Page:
The Vulnerabilities of Cybersecurity: What You Need to Know About Two-Factor Authentication

Published on March 25, 2019

In a world where hackers and criminals are working harder than the technology meant to secure you, users are relying on niche cybersecurity specialists to keep their personal data safe.

Methods to secure your personal data online have advanced at a pretty glacial pace considering the speed of the evolution of the internet.

From AOL Passwords to Security Questions

We all went from having our birthdays as our AOL account passwords to slowly realizing that wasn’t the brightest idea. We then advanced to adding capitalizations, numbers and special characters, before figuring out that what we really need are additional layers of security; enter, the dreaded security question.

Two-Factor Authentication

One of the latest crazes in cybersecurity is two-factor authentication (2FA). So what exactly is 2FA?

Simply put, the point of 2FA is to verify to some server or machine that you are who you say you are by adding an additional layer to the login process of your various accounts.

Even after logging into your account with your password, a second password of sorts is sent to you, normally in the form of a one-time code.

Two-factor authentication is the sum of a simple equation:

Something you know (your password) +
Something you have (a one-time code) or Something you are (biometrics)
= authenticated

Anytime you swipe your ATM card and have to enter your pin to validate the chip, that’s a form of 2FA. Various apps have various ways of outputting your one-time code – this can be via text message, email, or in some cases you may even receive a phone call with your code.

So, What’s the Big Deal?

Unfortunately, the current process of emitting one-time codes isn’t entirely hack-proof. What happens if someone is listening in on your connection? Hackers have become incredibly sophisticated with man-in-the-middle attacks.

What happens when you try to log into your accounts on a public Wi-Fi connection and you’re in the presence of some “phishy” individuals? Hackers are capable of screen-scraping your phone and using your one-time code to access your account before you do.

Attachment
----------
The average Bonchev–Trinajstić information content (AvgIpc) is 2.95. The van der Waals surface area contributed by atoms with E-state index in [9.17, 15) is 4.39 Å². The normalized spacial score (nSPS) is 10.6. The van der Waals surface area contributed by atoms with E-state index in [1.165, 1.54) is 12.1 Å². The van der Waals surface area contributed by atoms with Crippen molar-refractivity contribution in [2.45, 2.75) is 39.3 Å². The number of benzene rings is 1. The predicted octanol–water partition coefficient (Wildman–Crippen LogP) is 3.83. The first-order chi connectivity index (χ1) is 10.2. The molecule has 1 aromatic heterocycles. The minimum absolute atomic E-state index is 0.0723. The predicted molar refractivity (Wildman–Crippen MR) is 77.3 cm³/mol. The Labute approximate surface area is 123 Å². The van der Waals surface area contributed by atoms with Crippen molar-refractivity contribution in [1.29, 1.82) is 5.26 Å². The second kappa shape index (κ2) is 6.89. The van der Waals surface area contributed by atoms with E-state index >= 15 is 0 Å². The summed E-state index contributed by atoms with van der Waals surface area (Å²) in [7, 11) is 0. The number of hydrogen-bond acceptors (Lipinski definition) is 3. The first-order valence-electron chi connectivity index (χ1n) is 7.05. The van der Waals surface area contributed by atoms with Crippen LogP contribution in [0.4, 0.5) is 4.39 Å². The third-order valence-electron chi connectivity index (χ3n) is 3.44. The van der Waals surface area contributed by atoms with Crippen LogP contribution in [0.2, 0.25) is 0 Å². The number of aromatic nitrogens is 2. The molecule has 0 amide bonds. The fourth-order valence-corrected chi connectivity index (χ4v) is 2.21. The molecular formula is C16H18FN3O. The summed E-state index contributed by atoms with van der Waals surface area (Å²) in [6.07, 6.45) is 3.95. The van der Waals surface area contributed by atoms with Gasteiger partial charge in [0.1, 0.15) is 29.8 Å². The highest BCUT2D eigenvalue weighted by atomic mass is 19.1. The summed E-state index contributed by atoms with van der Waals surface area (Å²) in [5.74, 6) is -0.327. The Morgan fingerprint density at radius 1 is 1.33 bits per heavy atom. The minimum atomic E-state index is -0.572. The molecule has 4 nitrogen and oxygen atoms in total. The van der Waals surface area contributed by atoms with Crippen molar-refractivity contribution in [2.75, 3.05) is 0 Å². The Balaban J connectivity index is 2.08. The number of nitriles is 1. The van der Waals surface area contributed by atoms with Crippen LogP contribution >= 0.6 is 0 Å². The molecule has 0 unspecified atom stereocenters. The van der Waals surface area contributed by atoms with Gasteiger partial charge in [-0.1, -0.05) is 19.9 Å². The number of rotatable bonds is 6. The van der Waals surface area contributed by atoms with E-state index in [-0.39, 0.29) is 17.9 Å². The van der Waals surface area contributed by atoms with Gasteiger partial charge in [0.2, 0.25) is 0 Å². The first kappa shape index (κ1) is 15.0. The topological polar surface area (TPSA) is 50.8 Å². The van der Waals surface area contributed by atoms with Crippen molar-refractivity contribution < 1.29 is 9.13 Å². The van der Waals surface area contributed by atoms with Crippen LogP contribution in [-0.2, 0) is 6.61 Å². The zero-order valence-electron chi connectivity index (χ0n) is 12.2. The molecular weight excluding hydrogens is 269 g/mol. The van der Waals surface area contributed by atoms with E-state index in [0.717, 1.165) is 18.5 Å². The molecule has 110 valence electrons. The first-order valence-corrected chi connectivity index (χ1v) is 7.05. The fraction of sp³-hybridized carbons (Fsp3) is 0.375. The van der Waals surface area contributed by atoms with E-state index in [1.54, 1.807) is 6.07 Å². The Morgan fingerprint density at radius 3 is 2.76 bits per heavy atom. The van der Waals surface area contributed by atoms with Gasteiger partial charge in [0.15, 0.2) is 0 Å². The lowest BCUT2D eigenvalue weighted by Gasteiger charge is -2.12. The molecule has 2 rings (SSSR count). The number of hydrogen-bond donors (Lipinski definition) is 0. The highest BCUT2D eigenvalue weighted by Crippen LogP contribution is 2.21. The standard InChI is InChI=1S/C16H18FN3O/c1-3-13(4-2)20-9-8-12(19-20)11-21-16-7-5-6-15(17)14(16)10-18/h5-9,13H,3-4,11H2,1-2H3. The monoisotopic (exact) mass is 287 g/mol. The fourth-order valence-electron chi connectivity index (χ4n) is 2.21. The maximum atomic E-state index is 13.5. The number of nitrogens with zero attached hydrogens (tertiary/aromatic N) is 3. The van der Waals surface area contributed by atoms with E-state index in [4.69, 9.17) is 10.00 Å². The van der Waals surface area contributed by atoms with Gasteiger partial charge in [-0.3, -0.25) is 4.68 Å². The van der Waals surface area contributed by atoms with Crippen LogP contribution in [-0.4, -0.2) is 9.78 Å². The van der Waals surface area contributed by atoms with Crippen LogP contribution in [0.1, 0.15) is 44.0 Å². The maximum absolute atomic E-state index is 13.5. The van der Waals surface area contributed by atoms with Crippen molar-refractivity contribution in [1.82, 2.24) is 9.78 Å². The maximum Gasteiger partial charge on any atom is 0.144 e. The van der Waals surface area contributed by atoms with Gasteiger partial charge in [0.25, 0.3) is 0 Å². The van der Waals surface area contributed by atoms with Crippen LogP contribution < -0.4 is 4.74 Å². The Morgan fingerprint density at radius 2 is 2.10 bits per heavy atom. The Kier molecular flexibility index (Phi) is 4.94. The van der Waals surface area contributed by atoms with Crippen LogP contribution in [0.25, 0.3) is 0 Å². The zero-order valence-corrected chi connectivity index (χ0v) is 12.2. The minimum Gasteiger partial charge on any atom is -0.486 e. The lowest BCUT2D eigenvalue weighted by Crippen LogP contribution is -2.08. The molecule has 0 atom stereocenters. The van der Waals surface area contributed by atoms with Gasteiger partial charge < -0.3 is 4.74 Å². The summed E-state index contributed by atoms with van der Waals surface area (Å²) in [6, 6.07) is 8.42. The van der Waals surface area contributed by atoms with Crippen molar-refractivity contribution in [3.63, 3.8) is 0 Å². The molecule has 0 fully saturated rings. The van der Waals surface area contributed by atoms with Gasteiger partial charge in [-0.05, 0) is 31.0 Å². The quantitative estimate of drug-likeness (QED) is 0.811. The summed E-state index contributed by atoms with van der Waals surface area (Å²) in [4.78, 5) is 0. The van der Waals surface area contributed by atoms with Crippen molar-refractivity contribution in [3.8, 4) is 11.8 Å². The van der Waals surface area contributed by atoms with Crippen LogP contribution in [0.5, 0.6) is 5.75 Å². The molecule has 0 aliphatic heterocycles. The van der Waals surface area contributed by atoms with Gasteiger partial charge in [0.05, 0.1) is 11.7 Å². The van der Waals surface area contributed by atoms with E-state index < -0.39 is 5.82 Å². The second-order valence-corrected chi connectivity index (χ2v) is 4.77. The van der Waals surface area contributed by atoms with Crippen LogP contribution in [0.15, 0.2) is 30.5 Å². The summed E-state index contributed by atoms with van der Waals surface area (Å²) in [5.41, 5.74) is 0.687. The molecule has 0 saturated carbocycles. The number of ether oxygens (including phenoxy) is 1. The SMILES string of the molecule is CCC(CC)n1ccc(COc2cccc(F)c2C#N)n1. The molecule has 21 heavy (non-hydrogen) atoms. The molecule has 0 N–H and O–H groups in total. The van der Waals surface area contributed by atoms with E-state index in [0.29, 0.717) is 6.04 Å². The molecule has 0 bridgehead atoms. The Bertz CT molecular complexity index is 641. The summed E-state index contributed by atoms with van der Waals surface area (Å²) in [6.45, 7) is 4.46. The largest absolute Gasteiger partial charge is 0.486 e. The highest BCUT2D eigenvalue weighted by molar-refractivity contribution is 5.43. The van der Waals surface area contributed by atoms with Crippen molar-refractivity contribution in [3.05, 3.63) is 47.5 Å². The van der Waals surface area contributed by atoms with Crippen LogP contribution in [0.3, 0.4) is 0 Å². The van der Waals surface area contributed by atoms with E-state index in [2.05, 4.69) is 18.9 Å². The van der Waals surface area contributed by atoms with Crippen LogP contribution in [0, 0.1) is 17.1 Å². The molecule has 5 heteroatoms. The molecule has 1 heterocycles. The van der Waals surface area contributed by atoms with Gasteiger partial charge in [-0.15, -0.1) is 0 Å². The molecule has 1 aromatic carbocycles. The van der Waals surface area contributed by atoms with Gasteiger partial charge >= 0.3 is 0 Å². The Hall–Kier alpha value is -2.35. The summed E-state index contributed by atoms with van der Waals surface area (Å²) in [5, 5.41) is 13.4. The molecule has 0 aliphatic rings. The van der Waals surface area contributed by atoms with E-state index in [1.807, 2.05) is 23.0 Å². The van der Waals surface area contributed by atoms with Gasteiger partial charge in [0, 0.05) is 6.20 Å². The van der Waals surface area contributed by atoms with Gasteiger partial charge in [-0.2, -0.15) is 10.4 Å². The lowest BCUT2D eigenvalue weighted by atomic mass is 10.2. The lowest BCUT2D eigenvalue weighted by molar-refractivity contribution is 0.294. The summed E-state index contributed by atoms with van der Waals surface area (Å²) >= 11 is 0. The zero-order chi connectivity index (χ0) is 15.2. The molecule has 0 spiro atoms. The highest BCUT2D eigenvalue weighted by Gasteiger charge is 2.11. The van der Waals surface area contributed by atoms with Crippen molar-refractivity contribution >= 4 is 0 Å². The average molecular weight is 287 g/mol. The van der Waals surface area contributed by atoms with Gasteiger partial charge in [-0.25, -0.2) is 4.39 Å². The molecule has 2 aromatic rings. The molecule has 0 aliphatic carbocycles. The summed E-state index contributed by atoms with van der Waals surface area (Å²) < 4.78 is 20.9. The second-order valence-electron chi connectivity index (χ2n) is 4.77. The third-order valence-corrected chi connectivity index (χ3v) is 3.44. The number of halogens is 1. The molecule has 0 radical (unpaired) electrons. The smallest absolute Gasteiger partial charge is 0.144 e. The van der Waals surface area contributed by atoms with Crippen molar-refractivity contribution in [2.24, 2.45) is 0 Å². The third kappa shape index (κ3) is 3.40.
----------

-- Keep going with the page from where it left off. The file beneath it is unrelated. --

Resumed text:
Current software-based multifactor authentication solutions are vulnerable to attacks, and theft of login credentials continues to be a challenge.

The Age of ‘Do What Google Says’

So, are we all doomed? Not quite!

One of the ways that digitally-conscious individuals and early adopters are securing themselves is through hardware-based cybersecurity. Hackers may be able to hack your digital credentials but they cannot crack the hardware (phone) in your physical possession without it in hand.

Cybersecurity innovators have recognized hardware-based methods to be the only fail-proof way to keep you safe. The problem? We’re not all listening.

We live in the age of “do as Google says”, chasing trendy brands.

Much like a disease that requires research, time, effort and concentration to be treated, cybersecurity is no different. After all, we’ve named computer corruption “viruses” for a reason. You go to a specialist to take care of illnesses requiring specialized knowledge, so why not apply the same frame of thought to your cybersecurity needs?

Using an authenticator by trendy brands that don’t take into consideration the various ways that hackers can crack you is like slapping a Band-Aid on a headache!

What Are My Options?

Thankfully, cybersecurity companies like Rivetz have made it their mission to simplify hardware-focused security technology that is serving the average user, the enterprise environment, as well as the needs of developers. Rivetz has recently launched their own 2FA called the Rivetz Authenticator, which uses their patented technology to deliver the fool-proof hardware-based security solutions we’ve discussed. It’s just simple and safe 2FA.

Finding An App That Works For You

For Android users who may have a more difficult time finding options, the Google PlayStore offers Rivetz Authenticator, a two-part app that uses the hardware-based Trusted Execution Environment (TEE). More than 1 billion mobile devices support this industry standard.

The first app is the Rivetz Authenticator itself and the second app is an adapter of sorts, providing the Authenticator access to the hardware vault inside your device, ensuring that all authentication codes are hardware-generated and malware-resistant.

Best of all, it’s usable anywhere popular authenticators can be used and today it’s absolutely FREE.

Find out if your device is compatible with Rivetz Authenticator by clicking here.

Lexi Sprague is a Product Manager at Rivetz Corp. She focuses on merging user experience, customer support, and cutting-edge features to deliver modern products to the market.

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